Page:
Many managers will request and review additional detailed historical financial data, including performance through the prior recession, customer or product-level historical trends and other company-specific data to assess the sustainability of a borrower’s anticipated cashflows. A company’s inability to provide detailed historical data can be a red flag.
Based on the results of its due diligence, the underwriting team then determines which critical variables to sensitise a borrower’s performance in the next cycle or a stress scenario. Experienced mid-market lenders also refine downside cases based on the performance of other borrowers in their portfolio and the industry through prior cycles.
Factors considered in a downside case usually include:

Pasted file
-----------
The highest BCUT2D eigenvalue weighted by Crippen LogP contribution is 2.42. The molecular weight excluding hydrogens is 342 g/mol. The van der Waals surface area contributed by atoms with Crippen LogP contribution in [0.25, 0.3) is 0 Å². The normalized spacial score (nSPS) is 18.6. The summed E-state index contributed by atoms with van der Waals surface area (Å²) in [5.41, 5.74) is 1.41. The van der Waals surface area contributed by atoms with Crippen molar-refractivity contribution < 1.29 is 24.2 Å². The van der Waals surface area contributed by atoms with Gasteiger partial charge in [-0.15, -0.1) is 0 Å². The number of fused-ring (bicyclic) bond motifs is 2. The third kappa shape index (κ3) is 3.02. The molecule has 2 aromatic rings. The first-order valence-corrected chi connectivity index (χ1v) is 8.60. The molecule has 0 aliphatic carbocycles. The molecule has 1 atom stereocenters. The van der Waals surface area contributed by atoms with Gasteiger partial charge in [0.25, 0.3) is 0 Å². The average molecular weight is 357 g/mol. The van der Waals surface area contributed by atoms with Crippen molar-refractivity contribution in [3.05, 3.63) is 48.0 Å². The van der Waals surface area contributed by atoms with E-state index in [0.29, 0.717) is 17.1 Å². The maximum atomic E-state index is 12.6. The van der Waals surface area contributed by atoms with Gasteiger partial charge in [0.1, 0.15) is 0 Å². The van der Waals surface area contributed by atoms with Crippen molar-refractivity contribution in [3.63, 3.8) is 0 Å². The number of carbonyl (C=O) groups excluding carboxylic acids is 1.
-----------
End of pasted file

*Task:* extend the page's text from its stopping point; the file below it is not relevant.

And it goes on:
• Historical cycle. Review the borrower’s financial performance in a prior down market or the last cycle or two. What happened to revenue, margins and costs? How long did it take to recover? Recognising that the last cycle was 10 years ago, a lender needs to adjust this analysis to account for changes to the underlying business after the last cycle.
• Revenue decline. Evaluate the impact of losing a key customer, a reduction in average selling price or the possible availability of product substitutes.
• Input cost pressures. How do changes in wages, cost of materials (including tariffs), infrastructure needs, freight, etc, affect profitability? How flexible or variable is the company’s cost structure?
• EBITDA adjustments. Are the EBITDA adjustments truly non-recurring? Or are they ongoing cash costs that need to be deducted? Are maturity or run rate assumptions supported?